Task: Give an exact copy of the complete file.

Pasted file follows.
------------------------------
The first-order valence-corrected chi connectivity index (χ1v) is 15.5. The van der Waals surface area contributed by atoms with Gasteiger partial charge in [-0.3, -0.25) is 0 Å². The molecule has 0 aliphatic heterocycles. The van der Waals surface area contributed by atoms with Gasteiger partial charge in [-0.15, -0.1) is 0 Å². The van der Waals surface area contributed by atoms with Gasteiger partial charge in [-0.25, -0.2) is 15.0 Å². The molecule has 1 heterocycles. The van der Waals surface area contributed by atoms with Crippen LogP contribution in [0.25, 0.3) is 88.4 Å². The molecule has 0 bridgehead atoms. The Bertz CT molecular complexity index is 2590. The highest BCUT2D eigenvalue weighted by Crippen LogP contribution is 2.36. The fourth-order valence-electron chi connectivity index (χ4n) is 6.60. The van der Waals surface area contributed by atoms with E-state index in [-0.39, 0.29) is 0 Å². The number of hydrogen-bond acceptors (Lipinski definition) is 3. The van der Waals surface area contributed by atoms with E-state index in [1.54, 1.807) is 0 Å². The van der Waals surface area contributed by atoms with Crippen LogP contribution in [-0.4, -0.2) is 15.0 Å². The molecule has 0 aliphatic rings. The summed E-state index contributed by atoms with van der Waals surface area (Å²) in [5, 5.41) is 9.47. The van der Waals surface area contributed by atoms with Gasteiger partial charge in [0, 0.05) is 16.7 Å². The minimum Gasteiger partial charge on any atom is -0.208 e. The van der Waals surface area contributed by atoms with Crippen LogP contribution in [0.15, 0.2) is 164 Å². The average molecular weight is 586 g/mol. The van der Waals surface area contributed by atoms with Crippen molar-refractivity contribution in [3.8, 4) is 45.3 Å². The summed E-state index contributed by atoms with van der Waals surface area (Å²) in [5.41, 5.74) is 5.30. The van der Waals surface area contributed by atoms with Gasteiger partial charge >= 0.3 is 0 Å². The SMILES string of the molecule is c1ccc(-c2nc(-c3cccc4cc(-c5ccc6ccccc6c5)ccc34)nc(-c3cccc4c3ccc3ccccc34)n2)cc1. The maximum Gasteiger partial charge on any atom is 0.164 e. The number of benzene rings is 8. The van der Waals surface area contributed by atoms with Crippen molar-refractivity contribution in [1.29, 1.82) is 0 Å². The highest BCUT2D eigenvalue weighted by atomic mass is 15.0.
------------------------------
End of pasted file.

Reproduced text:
The first-order valence-corrected chi connectivity index (χ1v) is 15.5. The van der Waals surface area contributed by atoms with Gasteiger partial charge in [-0.3, -0.25) is 0 Å². The molecule has 0 aliphatic heterocycles. The van der Waals surface area contributed by atoms with Gasteiger partial charge in [-0.15, -0.1) is 0 Å². The van der Waals surface area contributed by atoms with Gasteiger partial charge in [-0.25, -0.2) is 15.0 Å². The molecule has 1 heterocycles. The van der Waals surface area contributed by atoms with Crippen LogP contribution in [0.25, 0.3) is 88.4 Å². The molecule has 0 bridgehead atoms. The Bertz CT molecular complexity index is 2590. The highest BCUT2D eigenvalue weighted by Crippen LogP contribution is 2.36. The fourth-order valence-electron chi connectivity index (χ4n) is 6.60. The van der Waals surface area contributed by atoms with E-state index in [-0.39, 0.29) is 0 Å². The number of hydrogen-bond acceptors (Lipinski definition) is 3. The van der Waals surface area contributed by atoms with E-state index in [1.54, 1.807) is 0 Å². The van der Waals surface area contributed by atoms with Crippen LogP contribution in [-0.4, -0.2) is 15.0 Å². The molecule has 0 aliphatic rings. The summed E-state index contributed by atoms with van der Waals surface area (Å²) in [5, 5.41) is 9.47. The van der Waals surface area contributed by atoms with Gasteiger partial charge in [0, 0.05) is 16.7 Å². The minimum Gasteiger partial charge on any atom is -0.208 e. The van der Waals surface area contributed by atoms with Crippen LogP contribution in [0.15, 0.2) is 164 Å². The average molecular weight is 586 g/mol. The van der Waals surface area contributed by atoms with Crippen molar-refractivity contribution in [3.8, 4) is 45.3 Å². The summed E-state index contributed by atoms with van der Waals surface area (Å²) in [5.41, 5.74) is 5.30. The van der Waals surface area contributed by atoms with Gasteiger partial charge >= 0.3 is 0 Å². The SMILES string of the molecule is c1ccc(-c2nc(-c3cccc4cc(-c5ccc6ccccc6c5)ccc34)nc(-c3cccc4c3ccc3ccccc34)n2)cc1. The maximum Gasteiger partial charge on any atom is 0.164 e. The number of benzene rings is 8. The van der Waals surface area contributed by atoms with Crippen molar-refractivity contribution in [1.29, 1.82) is 0 Å². The highest BCUT2D eigenvalue weighted by atomic mass is 15.0.